Friday, 18 May 2018 : 7th Week of Easter, Memorial of Pope St. John I, Pope and Martyr (Gospel Reading)

Liturgical Colour : White or Red (Martyrs)

John 21 : 15-19

At that time, after Jesus and His disciples had finished breakfast, He said to Simon Peter, “Simon, son of John, do you love Me more than these?” He answered, “Yes, Lord, You know that I love You.” And Jesus said, “Feed My lambs.”

A second time Jesus said to him, “Simon, son of John, do you love Me?” And Peter answered, “Yes, Lord, You know that I love You.” Jesus said to him, “Look after My sheep.” And a third time He said to him, “Simon, son of John, do you love Me?”

Peter was saddened because Jesus asked him a third time, “Do you love Me?” and he said, “Lord, You know everything; You know that I love You.” Jesus then said, “Feed My sheep! Truly, I say to you, when you were young, you put on your belt and walked where you liked. But when you grow old, you will stretch out your hands, and another will put a belt around you, and lead you where you do not wish to go.”

Jesus said this to make known the kind of death by which Peter was to glorify God. And He added, “Follow Me.”

Friday, 18 May 2018 : 7th Week of Easter, Memorial of Pope St. John I, Pope and Martyr (Psalm)

Liturgical Colour : White or Red (Martyrs)

Psalm 102 : 1-2, 11-12, 19-20ab

Bless the Lord, my soul; all my being, bless His holy Name! Bless the Lord, my soul, and do not forget all His kindness.

As the heavens are high above the earth, so great is His love for those fearing Him; as far as the east is from the west, so far does He remove from us our sins.

The Lord has set His throne in heaven; He rules, He has power everywhere. Praise the Lord, all you His Angels.

Friday, 18 May 2018 : 7th Week of Easter, Memorial of Pope St. John I, Pope and Martyr (First Reading)

Liturgical Colour : White or Red (Martyrs)

Acts 25 : 13b-21

As King Agrippa and his sister Berenice were to stay in Caesarea several days, Festus told him about Paul’s case and said to him, “We have here a man whom Felix left as a prisoner. When I was in Jerusalem, the chief priests and the elders of the Jews accused him and asked me to sentence him.”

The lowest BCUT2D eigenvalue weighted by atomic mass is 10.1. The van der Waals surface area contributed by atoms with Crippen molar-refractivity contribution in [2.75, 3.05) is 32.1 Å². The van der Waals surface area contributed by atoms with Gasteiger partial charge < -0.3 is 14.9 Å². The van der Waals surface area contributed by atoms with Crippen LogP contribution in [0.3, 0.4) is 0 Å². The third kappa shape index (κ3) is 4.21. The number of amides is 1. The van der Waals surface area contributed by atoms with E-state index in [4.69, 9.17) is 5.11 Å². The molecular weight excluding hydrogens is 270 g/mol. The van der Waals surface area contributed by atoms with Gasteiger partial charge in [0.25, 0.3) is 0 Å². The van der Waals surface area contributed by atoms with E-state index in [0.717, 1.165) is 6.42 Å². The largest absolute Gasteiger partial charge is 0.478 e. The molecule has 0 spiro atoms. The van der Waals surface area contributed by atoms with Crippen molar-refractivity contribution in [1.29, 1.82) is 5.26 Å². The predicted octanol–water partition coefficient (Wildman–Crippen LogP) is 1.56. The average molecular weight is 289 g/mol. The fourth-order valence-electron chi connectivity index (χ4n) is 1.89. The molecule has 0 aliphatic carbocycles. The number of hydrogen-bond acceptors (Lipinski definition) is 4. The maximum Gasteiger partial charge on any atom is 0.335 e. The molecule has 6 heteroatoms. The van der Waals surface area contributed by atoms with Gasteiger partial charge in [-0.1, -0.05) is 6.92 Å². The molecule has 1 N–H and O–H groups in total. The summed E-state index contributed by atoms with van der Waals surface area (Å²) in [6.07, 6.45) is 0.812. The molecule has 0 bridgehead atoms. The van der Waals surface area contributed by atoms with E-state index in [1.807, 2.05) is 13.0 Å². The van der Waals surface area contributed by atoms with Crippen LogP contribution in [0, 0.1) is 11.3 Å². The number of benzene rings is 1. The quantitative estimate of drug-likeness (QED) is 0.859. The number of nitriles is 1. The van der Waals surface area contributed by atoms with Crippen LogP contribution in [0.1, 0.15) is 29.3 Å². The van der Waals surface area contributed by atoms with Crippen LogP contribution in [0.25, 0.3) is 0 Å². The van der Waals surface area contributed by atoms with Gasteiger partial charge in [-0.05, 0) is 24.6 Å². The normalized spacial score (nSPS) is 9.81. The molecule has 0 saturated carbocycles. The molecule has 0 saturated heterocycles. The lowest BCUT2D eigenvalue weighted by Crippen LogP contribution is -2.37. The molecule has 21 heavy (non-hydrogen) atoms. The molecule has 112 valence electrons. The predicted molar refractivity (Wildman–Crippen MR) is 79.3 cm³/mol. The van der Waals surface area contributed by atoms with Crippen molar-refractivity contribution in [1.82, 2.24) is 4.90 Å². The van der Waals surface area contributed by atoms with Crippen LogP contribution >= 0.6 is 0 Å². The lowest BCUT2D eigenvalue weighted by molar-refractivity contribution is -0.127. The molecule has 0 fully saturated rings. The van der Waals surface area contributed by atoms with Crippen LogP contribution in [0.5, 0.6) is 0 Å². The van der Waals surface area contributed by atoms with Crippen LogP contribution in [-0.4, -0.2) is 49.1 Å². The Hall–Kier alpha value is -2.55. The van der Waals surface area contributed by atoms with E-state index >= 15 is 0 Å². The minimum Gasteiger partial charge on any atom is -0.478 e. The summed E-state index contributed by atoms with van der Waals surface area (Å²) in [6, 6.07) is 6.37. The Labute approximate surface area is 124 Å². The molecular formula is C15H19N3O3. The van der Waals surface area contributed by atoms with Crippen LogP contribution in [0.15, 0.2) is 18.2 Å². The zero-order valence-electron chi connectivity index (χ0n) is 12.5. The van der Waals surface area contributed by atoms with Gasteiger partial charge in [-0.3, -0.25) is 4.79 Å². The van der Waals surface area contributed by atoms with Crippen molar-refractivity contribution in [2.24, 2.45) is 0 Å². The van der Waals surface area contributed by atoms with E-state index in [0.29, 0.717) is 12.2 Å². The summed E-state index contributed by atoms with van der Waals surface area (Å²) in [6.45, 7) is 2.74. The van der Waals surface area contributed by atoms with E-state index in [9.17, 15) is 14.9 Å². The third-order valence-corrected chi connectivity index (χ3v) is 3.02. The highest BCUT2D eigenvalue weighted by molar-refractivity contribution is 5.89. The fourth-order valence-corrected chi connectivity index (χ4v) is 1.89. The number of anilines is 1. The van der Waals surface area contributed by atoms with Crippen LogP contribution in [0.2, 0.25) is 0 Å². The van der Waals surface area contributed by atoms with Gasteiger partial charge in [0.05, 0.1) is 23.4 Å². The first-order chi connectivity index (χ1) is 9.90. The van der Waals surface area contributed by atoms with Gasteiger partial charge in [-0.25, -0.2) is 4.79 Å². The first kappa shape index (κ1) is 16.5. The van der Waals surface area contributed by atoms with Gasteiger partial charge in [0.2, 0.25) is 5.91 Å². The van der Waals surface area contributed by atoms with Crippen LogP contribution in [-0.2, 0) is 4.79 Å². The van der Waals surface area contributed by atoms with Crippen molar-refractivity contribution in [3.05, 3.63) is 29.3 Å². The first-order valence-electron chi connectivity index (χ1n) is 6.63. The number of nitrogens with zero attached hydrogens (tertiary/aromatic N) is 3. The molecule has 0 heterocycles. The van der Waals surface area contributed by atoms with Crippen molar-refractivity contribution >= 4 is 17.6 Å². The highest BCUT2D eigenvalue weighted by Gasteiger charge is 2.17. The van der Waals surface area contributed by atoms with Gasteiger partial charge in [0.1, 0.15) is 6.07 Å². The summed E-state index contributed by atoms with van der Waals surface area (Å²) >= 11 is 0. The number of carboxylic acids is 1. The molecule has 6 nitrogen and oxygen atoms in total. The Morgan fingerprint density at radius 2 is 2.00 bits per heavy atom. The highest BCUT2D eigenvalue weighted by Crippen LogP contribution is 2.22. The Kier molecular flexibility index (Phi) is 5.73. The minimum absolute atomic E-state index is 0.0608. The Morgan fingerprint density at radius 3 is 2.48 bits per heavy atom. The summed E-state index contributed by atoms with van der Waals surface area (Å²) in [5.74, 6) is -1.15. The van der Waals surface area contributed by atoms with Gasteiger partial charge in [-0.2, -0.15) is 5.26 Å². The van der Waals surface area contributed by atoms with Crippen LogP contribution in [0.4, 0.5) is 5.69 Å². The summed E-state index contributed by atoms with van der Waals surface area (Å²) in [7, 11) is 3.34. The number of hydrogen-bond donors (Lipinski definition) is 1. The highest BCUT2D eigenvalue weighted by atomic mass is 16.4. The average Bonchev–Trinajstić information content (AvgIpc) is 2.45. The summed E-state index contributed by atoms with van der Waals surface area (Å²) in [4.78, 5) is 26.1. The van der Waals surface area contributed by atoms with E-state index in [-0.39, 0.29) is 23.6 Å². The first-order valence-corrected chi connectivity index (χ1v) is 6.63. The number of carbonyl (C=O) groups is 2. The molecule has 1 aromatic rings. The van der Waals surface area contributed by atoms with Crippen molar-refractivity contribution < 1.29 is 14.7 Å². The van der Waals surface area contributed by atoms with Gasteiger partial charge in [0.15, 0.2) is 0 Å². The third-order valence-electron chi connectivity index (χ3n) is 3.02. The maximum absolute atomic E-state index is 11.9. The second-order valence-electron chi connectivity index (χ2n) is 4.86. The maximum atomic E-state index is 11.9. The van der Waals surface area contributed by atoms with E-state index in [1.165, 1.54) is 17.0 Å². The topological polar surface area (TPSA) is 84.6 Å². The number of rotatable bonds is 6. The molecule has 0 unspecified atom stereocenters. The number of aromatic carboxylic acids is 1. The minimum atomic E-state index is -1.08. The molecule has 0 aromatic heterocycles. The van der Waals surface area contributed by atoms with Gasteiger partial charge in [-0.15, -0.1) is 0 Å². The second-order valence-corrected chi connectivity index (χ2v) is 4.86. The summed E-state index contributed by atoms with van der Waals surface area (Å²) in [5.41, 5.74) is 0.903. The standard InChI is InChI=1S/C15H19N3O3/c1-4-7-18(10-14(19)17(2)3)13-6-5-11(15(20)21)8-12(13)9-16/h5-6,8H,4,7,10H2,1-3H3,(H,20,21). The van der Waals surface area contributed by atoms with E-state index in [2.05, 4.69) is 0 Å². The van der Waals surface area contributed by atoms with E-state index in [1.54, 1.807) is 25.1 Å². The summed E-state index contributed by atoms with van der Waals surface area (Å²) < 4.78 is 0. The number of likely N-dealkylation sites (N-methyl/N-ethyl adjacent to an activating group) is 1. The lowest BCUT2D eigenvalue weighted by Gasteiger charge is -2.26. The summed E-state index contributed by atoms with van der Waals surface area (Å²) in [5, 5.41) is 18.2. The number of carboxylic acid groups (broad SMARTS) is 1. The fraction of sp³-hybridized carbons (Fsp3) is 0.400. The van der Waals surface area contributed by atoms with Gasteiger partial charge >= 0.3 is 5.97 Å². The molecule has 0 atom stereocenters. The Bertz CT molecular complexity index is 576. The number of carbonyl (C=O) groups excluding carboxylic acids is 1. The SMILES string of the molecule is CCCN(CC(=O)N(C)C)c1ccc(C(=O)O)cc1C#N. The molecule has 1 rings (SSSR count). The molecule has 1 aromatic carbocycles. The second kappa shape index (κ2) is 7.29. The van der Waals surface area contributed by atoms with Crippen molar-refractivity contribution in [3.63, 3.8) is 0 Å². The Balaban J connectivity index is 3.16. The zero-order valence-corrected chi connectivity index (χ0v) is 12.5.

“I told them that it is not the custom of the Romans to hand over a man without giving him an opportunity to defend himself in front of his accusers. So they came and I took my seat without delay on the tribunal and sent for the man. When the accusers had the floor, they did not accuse him of any of the crimes that I was led to think he had committed; instead they quarrelled with him about religion and about a certain Jesus Who has died but whom Paul asserted to be alive.”

“I did not know what to do about this case, so I asked Paul if he wanted to go to Jerusalem to be tried there. But Paul appealed to be judged by the Emperor. So I ordered that he be kept in custody until I send him to Caesar.”

Thursday, 17 May 2018 : 7th Week of Easter (Homily and Scripture Reflections)

Liturgical Colour : White

Dear brothers and sisters in Christ, in today’s Scripture readings, through what we have heard from the first reading taken from the Acts of the Apostles, in which we heard the great squabble between the Pharisees and the Sadducees during the hearing scheduled in the Jewish High Council regarding the Apostle, St. Paul, who was accused of sedition against the Jewish laws.

St. Paul was alone, facing the opposition from all those who were against him and all that he had preached and taught among the people. The Sadducees were against him and the teachings of the Lord Jesus, as they feared that their esteemed and special position in the society would be seriously threatened, and they were also against the beliefs in the Christian faith, such as the resurrection from the dead among many others.